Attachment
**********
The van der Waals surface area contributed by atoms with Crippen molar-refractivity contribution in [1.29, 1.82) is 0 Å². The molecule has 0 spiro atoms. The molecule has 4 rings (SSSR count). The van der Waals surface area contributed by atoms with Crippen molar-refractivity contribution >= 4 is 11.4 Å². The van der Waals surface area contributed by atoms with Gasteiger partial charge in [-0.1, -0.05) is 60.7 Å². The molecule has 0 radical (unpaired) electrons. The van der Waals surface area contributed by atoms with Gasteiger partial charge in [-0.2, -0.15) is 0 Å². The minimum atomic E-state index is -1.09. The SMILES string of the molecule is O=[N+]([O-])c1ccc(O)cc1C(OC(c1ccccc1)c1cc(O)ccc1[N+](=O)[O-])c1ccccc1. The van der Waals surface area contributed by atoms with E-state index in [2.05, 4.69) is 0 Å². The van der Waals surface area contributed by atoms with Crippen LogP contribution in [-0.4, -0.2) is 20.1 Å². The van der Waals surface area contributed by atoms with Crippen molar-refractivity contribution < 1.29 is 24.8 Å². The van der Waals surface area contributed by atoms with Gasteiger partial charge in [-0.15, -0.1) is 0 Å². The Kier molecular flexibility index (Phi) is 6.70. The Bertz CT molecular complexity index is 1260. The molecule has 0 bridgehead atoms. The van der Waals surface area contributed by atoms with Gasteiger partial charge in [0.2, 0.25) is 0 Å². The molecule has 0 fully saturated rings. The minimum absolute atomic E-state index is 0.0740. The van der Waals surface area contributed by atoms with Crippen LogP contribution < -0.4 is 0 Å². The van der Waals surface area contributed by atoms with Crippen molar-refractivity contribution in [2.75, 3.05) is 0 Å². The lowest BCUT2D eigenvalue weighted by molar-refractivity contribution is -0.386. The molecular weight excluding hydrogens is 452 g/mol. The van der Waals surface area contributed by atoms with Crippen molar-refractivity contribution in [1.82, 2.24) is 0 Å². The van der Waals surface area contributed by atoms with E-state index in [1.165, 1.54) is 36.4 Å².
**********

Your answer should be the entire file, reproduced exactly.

The van der Waals surface area contributed by atoms with Crippen molar-refractivity contribution in [1.29, 1.82) is 0 Å². The molecule has 0 spiro atoms. The molecule has 4 rings (SSSR count). The van der Waals surface area contributed by atoms with Crippen molar-refractivity contribution >= 4 is 11.4 Å². The van der Waals surface area contributed by atoms with Gasteiger partial charge in [-0.1, -0.05) is 60.7 Å². The molecule has 0 radical (unpaired) electrons. The van der Waals surface area contributed by atoms with Gasteiger partial charge in [-0.2, -0.15) is 0 Å². The minimum atomic E-state index is -1.09. The SMILES string of the molecule is O=[N+]([O-])c1ccc(O)cc1C(OC(c1ccccc1)c1cc(O)ccc1[N+](=O)[O-])c1ccccc1. The van der Waals surface area contributed by atoms with E-state index in [2.05, 4.69) is 0 Å². The van der Waals surface area contributed by atoms with Crippen LogP contribution in [-0.4, -0.2) is 20.1 Å². The van der Waals surface area contributed by atoms with Crippen molar-refractivity contribution < 1.29 is 24.8 Å². The van der Waals surface area contributed by atoms with Gasteiger partial charge in [-0.15, -0.1) is 0 Å². The Kier molecular flexibility index (Phi) is 6.70. The Bertz CT molecular complexity index is 1260. The molecule has 0 bridgehead atoms. The van der Waals surface area contributed by atoms with Gasteiger partial charge in [0.2, 0.25) is 0 Å². The molecule has 0 fully saturated rings. The minimum absolute atomic E-state index is 0.0740. The van der Waals surface area contributed by atoms with Crippen LogP contribution < -0.4 is 0 Å². The van der Waals surface area contributed by atoms with Crippen molar-refractivity contribution in [2.75, 3.05) is 0 Å². The lowest BCUT2D eigenvalue weighted by molar-refractivity contribution is -0.386. The molecular weight excluding hydrogens is 452 g/mol. The van der Waals surface area contributed by atoms with Crippen molar-refractivity contribution in [1.82, 2.24) is 0 Å². The van der Waals surface area contributed by atoms with E-state index in [1.165, 1.54) is 36.4 Å².